As I seem to keep repeating when Tyler brings this up, double-perf Bolexes were phased out in 1952, several years before the reflex models hit the market, so no reflex Bolexes are double-perf. If in doubt, anything past serial no 76471 is single-perf. It's not a big deal to have double-perf sprockets replaced with single-perf ones anyway.

 

The Pan Cinor zoom is very old, a 50s design quite early in zoom evolution, so expect some softness and low contrast. Also beware of fungus, Som Berthiot zooms seem to be particularly susceptible to fungus. It's f2 but probably closer to T3, maybe slower if it has its own viewfinder. Prime lenses like the Switars will be faster and better quality, but more expensive.

 

For night shooting, you'll very likely find the small, dim viewfinder a bit annoying, if you can pick up a flat-base H16 with better viewfinder it would be worth it.

 

If the camera and zoom are in good condition and nothing is missing from the kit 250 Euros isn't bad, but these days the camera bodies often go for peanuts while the lenses are what add value. Som Berthiot zooms tend to go for not much at all, a 17-85 Pan Cinor might only be worth 50 Euros or less. If you have patience and wait for the right auction, you might pick up a reflex Bolex with some Kern primes for 250 Euros, though maybe not a flat base model.


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#7 Tyler Purcell

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Posted 27 November 2016 - 10:20 PM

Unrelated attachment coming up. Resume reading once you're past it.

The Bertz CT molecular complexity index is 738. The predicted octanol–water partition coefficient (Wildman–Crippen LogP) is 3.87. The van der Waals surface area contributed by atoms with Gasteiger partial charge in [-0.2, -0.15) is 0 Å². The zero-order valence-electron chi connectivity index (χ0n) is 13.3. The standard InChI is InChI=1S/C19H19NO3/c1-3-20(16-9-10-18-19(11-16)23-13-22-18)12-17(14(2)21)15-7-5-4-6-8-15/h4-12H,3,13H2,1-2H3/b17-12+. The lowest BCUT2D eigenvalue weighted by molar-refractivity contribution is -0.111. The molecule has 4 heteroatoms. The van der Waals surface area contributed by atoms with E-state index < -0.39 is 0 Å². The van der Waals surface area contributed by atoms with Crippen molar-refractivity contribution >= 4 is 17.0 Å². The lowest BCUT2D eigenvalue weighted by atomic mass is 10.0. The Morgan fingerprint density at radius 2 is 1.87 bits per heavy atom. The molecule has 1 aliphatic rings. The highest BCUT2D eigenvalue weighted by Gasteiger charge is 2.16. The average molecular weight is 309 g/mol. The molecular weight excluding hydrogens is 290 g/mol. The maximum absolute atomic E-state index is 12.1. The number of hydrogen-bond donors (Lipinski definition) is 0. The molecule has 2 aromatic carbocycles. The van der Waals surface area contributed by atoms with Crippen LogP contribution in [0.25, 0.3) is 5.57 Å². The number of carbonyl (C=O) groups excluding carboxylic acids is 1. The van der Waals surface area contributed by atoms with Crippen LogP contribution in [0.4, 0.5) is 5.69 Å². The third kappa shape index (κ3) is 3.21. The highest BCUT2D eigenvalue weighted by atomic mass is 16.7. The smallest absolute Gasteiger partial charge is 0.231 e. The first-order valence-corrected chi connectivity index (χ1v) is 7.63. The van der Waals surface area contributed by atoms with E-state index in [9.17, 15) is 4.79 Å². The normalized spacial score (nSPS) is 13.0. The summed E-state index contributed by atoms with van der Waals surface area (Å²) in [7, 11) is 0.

Thanks for the correction Dom, I will remember this time around...
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#8 Gregg MacPherson

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Posted 27 November 2016 - 11:11 PM

I had an Rx-1 for years, still have it, with a later viewfinder, a largish image. I loved it. Recently I bought an Rx-1 in great nick from forum fellow Marco. It had the original finder with the small image. It didn't feel brighter for being smaller. Can't say I liked it, and I planned to somehow swap over the VFs.

In spite of what has been said in this thread, I think ones eye can normalise quite easily to a darker finder, if one is in good health, with good eyes. And this thing about the image being darker while the camera is running...operaters have been pulling focus with the camera running since forever.

The eye adapts to the brightnes reasonably quickly. But the mind can struggle, being not quite able to see what's there. This last thing being a good natured, humorous poke at the limitations evident in this thread...